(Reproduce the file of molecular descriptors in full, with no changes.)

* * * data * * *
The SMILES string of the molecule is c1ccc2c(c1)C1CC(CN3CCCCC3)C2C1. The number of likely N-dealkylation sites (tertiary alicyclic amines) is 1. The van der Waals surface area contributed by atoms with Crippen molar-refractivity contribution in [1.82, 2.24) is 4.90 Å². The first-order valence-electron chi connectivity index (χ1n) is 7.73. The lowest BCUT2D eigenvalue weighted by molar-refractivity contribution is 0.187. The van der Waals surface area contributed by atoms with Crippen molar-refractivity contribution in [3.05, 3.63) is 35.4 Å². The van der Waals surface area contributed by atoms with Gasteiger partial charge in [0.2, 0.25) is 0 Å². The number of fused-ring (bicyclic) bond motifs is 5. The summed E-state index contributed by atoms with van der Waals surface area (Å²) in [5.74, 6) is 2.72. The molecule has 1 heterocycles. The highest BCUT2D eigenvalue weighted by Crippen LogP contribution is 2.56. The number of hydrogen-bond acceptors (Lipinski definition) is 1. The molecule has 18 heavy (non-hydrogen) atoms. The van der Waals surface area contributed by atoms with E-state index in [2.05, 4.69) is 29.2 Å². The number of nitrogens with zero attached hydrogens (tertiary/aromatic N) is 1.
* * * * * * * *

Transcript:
The SMILES string of the molecule is c1ccc2c(c1)C1CC(CN3CCCCC3)C2C1. The number of likely N-dealkylation sites (tertiary alicyclic amines) is 1. The van der Waals surface area contributed by atoms with Crippen molar-refractivity contribution in [1.82, 2.24) is 4.90 Å². The first-order valence-electron chi connectivity index (χ1n) is 7.73. The lowest BCUT2D eigenvalue weighted by molar-refractivity contribution is 0.187. The van der Waals surface area contributed by atoms with Crippen molar-refractivity contribution in [3.05, 3.63) is 35.4 Å². The van der Waals surface area contributed by atoms with Gasteiger partial charge in [0.2, 0.25) is 0 Å². The number of fused-ring (bicyclic) bond motifs is 5. The summed E-state index contributed by atoms with van der Waals surface area (Å²) in [5.74, 6) is 2.72. The molecule has 1 heterocycles. The highest BCUT2D eigenvalue weighted by Crippen LogP contribution is 2.56. The number of hydrogen-bond acceptors (Lipinski definition) is 1. The molecule has 18 heavy (non-hydrogen) atoms. The van der Waals surface area contributed by atoms with E-state index in [2.05, 4.69) is 29.2 Å². The number of nitrogens with zero attached hydrogens (tertiary/aromatic N) is 1.